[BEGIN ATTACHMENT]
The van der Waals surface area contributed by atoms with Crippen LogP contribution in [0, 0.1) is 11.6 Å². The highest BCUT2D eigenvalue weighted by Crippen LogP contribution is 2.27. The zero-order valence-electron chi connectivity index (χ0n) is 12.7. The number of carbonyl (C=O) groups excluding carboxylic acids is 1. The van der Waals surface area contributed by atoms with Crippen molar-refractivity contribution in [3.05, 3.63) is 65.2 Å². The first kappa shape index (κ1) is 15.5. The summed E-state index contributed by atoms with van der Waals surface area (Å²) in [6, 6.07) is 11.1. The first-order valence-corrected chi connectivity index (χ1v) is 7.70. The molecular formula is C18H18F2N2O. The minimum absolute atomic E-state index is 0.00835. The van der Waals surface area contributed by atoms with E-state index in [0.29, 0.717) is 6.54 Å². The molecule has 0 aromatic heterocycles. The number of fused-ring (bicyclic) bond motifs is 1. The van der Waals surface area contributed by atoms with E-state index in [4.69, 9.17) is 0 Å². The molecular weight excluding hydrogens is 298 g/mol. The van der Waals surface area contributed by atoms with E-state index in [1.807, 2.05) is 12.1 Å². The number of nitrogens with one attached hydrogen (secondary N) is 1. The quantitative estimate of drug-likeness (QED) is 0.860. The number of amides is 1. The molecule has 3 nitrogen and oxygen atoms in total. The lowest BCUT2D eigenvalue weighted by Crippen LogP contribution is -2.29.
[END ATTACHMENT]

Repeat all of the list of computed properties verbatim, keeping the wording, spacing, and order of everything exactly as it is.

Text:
The van der Waals surface area contributed by atoms with Crippen LogP contribution in [0, 0.1) is 11.6 Å². The highest BCUT2D eigenvalue weighted by Crippen LogP contribution is 2.27. The zero-order valence-electron chi connectivity index (χ0n) is 12.7. The number of carbonyl (C=O) groups excluding carboxylic acids is 1. The van der Waals surface area contributed by atoms with Crippen molar-refractivity contribution in [3.05, 3.63) is 65.2 Å². The first kappa shape index (κ1) is 15.5. The summed E-state index contributed by atoms with van der Waals surface area (Å²) in [6, 6.07) is 11.1. The first-order valence-corrected chi connectivity index (χ1v) is 7.70. The molecular formula is C18H18F2N2O. The minimum absolute atomic E-state index is 0.00835. The van der Waals surface area contributed by atoms with E-state index in [0.29, 0.717) is 6.54 Å². The molecule has 0 aromatic heterocycles. The number of fused-ring (bicyclic) bond motifs is 1. The van der Waals surface area contributed by atoms with E-state index in [4.69, 9.17) is 0 Å². The molecular weight excluding hydrogens is 298 g/mol. The van der Waals surface area contributed by atoms with E-state index in [1.807, 2.05) is 12.1 Å². The number of nitrogens with one attached hydrogen (secondary N) is 1. The quantitative estimate of drug-likeness (QED) is 0.860. The number of amides is 1. The molecule has 3 nitrogen and oxygen atoms in total. The lowest BCUT2D eigenvalue weighted by Crippen LogP contribution is -2.29.